Major canola exporter to China says finding new markets not easy
China imported $2.7 billion worth of Canadian canola seed last year, making it Canada's top market
Exporting & Importing
Risk & Compliance
Food & Beverage
OTTAWA – The head of one of Canada’s biggest exporters of canola seed to China warned lawmakers in Ottawa on Tuesday that finding new markets outside the Asian country “will not be a painless exercise.”
Curt Vossen of Richardson International Ltd. spoke to a parliamentary committee, which is studying a trade dispute that has seen China suspend licences for Canadian canola companies to sell there – including that of Richardson International.
Citing pest and quarantine concerns, China halted shipments of canola seeds from Canada and has increased its inspections. Canola seeds are the raw material for canola oil, a vegetable oil widely used for cooking and in some industries.
China’s decision has been widely viewed as retribution for Canada’s December arrest of Huawei senior executive Meng Wanzhou in Vancouver at the behest of the United States.
Vossen said he cannot emphasize enough the importance of finding a solution to the feud – and quickly.
“If the current disruption continues over the longer term, we will have no choice but to find other markets for Canadian canola seed, however doing so will be no easy task,” said Vossen, who’s CEO of the Winnipeg-based company that’s been doing business with China for more than 100 years.
“While we are confident that we can eventually find other markets, it will not be a painless exercise.”
The Asian country imported $2.7 billion worth of Canadian canola seed last year, making it Canada’s top market and ensuring that any extended feud would be felt by farmers, the industry and the broader economy.
Vossen said canola products alone were just over 15 per cent of all of Canada’s exports to China and, last year, were worth more than $4 billion.
“To say that canola is important to Canada’s trading relationship with China would be a gross understatement – canola and, indeed, the entire grains and oilseeds complex is the foundation of Canada’s trading relationship with China,” he said, noting the disruption comes at a critical time right before seeding season, when farmers are deciding how much to grow.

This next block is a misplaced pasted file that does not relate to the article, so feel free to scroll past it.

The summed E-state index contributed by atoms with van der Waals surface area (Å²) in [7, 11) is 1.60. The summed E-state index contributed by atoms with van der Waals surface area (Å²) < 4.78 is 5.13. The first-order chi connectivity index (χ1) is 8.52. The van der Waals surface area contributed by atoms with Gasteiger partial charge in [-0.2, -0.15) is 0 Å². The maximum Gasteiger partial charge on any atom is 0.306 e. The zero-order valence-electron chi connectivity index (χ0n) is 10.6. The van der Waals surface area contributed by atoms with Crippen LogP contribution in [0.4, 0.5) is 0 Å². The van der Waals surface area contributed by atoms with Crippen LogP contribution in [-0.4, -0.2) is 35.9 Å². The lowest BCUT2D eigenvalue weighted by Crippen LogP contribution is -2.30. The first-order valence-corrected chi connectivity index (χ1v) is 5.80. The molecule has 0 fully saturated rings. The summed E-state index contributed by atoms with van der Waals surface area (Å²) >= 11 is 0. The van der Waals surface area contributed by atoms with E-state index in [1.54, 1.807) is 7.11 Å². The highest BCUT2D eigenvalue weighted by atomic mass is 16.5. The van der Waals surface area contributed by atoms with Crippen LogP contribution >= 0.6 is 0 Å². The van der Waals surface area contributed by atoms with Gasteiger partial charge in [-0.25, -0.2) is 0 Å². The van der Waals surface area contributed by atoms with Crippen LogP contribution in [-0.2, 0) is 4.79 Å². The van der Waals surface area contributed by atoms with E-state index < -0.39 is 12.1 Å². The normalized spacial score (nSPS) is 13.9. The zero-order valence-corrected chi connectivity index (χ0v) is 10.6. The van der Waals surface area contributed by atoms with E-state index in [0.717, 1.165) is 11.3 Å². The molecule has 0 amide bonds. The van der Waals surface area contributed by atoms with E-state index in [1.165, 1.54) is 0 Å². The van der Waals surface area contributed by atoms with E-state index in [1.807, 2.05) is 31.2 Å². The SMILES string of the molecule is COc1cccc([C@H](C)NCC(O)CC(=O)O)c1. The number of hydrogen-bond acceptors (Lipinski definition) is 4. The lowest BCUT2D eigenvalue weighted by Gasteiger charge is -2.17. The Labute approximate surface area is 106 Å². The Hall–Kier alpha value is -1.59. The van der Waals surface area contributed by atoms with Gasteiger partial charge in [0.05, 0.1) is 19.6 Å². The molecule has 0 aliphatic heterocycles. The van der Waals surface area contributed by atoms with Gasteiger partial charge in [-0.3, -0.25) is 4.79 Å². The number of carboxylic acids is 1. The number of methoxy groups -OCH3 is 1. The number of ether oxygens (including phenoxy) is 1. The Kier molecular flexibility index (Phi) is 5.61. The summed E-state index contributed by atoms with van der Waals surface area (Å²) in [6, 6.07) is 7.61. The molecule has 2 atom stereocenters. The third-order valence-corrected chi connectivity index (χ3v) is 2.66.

“You can appreciate that such a course of action was alarming and upsetting, given Richardson’s long-standing relationship with China – an unblemished relationship with China.”
As it searches for a solution to the Chinese trade disruption, the federal government has said it’s trying to find new markets for Canadian canola.
Agriculture Minister Marie-Claude Bibeau and International Trade Minister Jim Carr testified later Tuesday in front of another House of Commons committee about the government’s handling of the canola feud.
“If our farmers suffer, we all suffer,” Carr told the committee. “Our government is seized with this issue.”
The Liberal government has insisted it wants to find a scientific solution to the dispute and Bibeau has said she sent a letter to her Chinese counterpart with a request to send a delegation of experts to China to examine the issue.
Bibeau also said she’s examining options to support farmers through the possible expansion of existing programs.
The federal Liberals have also established a working group to address the issue that includes Richardson, Viterra Inc., which has also had its licence suspended by China, and representatives from the governments of Alberta, Manitoba and Saskatchewan.
On March 1, the same day China suspended Richardson’s licence, Canada’s Justice Department gave the go-ahead for the extradition case against Meng.
It marked the formal start of the high-profile process that has thrust Canada into a highly uncomfortable position between China and the U.S.
In the days following Meng’s arrest last year, China arrested Canadian citizens Michael Kovrig, a Canadian diplomat on leave, and Michael Spavor, an entrepreneur, on allegations of engaging in activities that have endangered Chinese national security.